Josh Frydenberg’s latest budget does a lot right. The centrepieces — a $27 billion scheme for the immediate expensing of all new business capital expenditure, bringing forward $13 billion in personal income tax cuts, and a one-year $4 billion wage subsidy scheme for unemployed young people — all create incentives for business to invest and employ, and for households to spend. But there are big gaps too — especially direct measures to boost employment and to support household spending beyond next year. The government should fill those gaps in the months ahead.
The biggest budget announcement is full immediate expensing of business investments, at a cost of $26.7 billion in just over two years. Under the scheme, almost every company in Australia will be able to immediately write off in full any eligible depreciable asset. Bringing forward depreciation reduces the real cost of investing for firms, particularly in long-lived assets such as plant and equipment. Similar schemes have proven effective in boosting business investment and employment.
The plan to offer wage subsidies to firms that hire workers under thirty-five should boost employment. Young people have been hardest hit by the Covid-19 recession, and are at the greatest risk of scarring should they remain out of the workforce for an extended period. The government will subsidise the wages of newly employed workers to the tune of $200 per week for new employees under thirty, and $100 per week for those under thirty-five, so long as they are employed for twenty hours a week or more and are a net addition to the payroll. This will support employment, but it’s a big step down from the JobKeeper wage subsidy, which is scheduled to be phased out by March next year.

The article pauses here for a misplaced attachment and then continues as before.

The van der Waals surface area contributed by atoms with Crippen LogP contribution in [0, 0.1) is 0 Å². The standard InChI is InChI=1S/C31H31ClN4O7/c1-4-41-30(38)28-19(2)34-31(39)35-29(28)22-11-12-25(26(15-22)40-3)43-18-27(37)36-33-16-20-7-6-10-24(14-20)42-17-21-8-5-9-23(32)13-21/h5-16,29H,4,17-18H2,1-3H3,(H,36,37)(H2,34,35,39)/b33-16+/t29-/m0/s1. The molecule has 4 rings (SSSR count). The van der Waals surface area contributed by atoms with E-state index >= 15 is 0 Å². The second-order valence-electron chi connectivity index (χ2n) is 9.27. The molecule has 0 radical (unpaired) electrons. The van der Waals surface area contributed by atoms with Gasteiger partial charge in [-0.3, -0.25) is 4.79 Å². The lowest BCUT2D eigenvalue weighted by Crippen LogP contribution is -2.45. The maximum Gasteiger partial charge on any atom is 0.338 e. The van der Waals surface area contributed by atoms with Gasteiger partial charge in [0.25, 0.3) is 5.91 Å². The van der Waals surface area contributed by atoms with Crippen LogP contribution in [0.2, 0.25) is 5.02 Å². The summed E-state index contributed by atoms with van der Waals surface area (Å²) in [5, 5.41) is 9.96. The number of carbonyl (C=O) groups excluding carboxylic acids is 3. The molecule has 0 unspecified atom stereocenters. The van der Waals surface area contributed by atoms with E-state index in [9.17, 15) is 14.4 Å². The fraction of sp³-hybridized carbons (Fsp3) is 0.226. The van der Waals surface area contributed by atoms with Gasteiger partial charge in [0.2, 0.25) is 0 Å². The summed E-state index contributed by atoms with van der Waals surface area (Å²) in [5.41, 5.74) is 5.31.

Each of these measures will support employment and investment. But most striking is what’s been left out of the recovery plan for now, especially more direct measures to boost employment, and support for household spending beyond next year.
The plan to bring forward $13 billion in personal income tax cuts will help, but the extra money for middle-income earners won’t flow through until mid next year. Further cash handouts of $250 to pensioners and carers, in December and again in March 2021, should also boost spending, although many pensioners proved reluctant to spend the first two tranches in April and July. But there’s little in the budget beyond the end of next financial year to keep households spending.
So what’s missing?
Social housing is the most obvious absentee, given it can be rolled out quickly and delivers something that is desperately needed. Industry forecasts suggest that 12 to 18 per cent of all construction workers could lose their jobs in the months ahead, as the pipeline of apartment buildings starts to dry up. The government should have committed to build 30,000 social housing units, at a cost of $10 billion, to quickly fill that hole.